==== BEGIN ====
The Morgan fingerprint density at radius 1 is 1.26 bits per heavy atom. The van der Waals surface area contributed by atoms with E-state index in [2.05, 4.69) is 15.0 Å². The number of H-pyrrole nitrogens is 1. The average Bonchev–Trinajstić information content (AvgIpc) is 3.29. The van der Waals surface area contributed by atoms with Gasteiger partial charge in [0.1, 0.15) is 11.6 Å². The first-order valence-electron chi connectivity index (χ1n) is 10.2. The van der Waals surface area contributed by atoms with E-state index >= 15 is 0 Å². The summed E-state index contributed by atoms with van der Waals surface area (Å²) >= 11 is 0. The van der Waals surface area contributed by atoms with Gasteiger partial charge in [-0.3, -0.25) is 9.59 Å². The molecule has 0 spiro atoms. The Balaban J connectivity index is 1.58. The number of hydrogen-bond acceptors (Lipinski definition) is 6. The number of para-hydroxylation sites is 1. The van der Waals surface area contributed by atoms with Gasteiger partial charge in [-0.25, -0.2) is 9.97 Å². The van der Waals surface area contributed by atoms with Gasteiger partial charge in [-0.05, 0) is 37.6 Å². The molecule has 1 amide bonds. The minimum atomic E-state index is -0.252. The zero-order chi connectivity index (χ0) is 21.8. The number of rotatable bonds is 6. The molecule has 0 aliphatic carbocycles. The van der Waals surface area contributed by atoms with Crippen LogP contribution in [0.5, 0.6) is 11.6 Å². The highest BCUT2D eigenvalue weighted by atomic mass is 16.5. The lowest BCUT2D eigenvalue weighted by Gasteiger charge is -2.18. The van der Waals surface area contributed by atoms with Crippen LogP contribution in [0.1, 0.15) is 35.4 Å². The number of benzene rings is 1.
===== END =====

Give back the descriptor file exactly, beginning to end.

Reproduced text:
The Morgan fingerprint density at radius 1 is 1.26 bits per heavy atom. The van der Waals surface area contributed by atoms with E-state index in [2.05, 4.69) is 15.0 Å². The number of H-pyrrole nitrogens is 1. The average Bonchev–Trinajstić information content (AvgIpc) is 3.29. The van der Waals surface area contributed by atoms with Gasteiger partial charge in [0.1, 0.15) is 11.6 Å². The first-order valence-electron chi connectivity index (χ1n) is 10.2. The van der Waals surface area contributed by atoms with E-state index >= 15 is 0 Å². The summed E-state index contributed by atoms with van der Waals surface area (Å²) >= 11 is 0. The van der Waals surface area contributed by atoms with Gasteiger partial charge in [-0.3, -0.25) is 9.59 Å². The molecule has 0 spiro atoms. The Balaban J connectivity index is 1.58. The number of hydrogen-bond acceptors (Lipinski definition) is 6. The number of para-hydroxylation sites is 1. The van der Waals surface area contributed by atoms with Gasteiger partial charge in [-0.25, -0.2) is 9.97 Å². The van der Waals surface area contributed by atoms with Gasteiger partial charge in [-0.05, 0) is 37.6 Å². The molecule has 1 amide bonds. The minimum atomic E-state index is -0.252. The zero-order chi connectivity index (χ0) is 21.8. The number of rotatable bonds is 6. The molecule has 0 aliphatic carbocycles. The van der Waals surface area contributed by atoms with Crippen LogP contribution in [0.5, 0.6) is 11.6 Å². The highest BCUT2D eigenvalue weighted by atomic mass is 16.5. The lowest BCUT2D eigenvalue weighted by Gasteiger charge is -2.18. The van der Waals surface area contributed by atoms with Crippen LogP contribution in [0.1, 0.15) is 35.4 Å². The number of benzene rings is 1.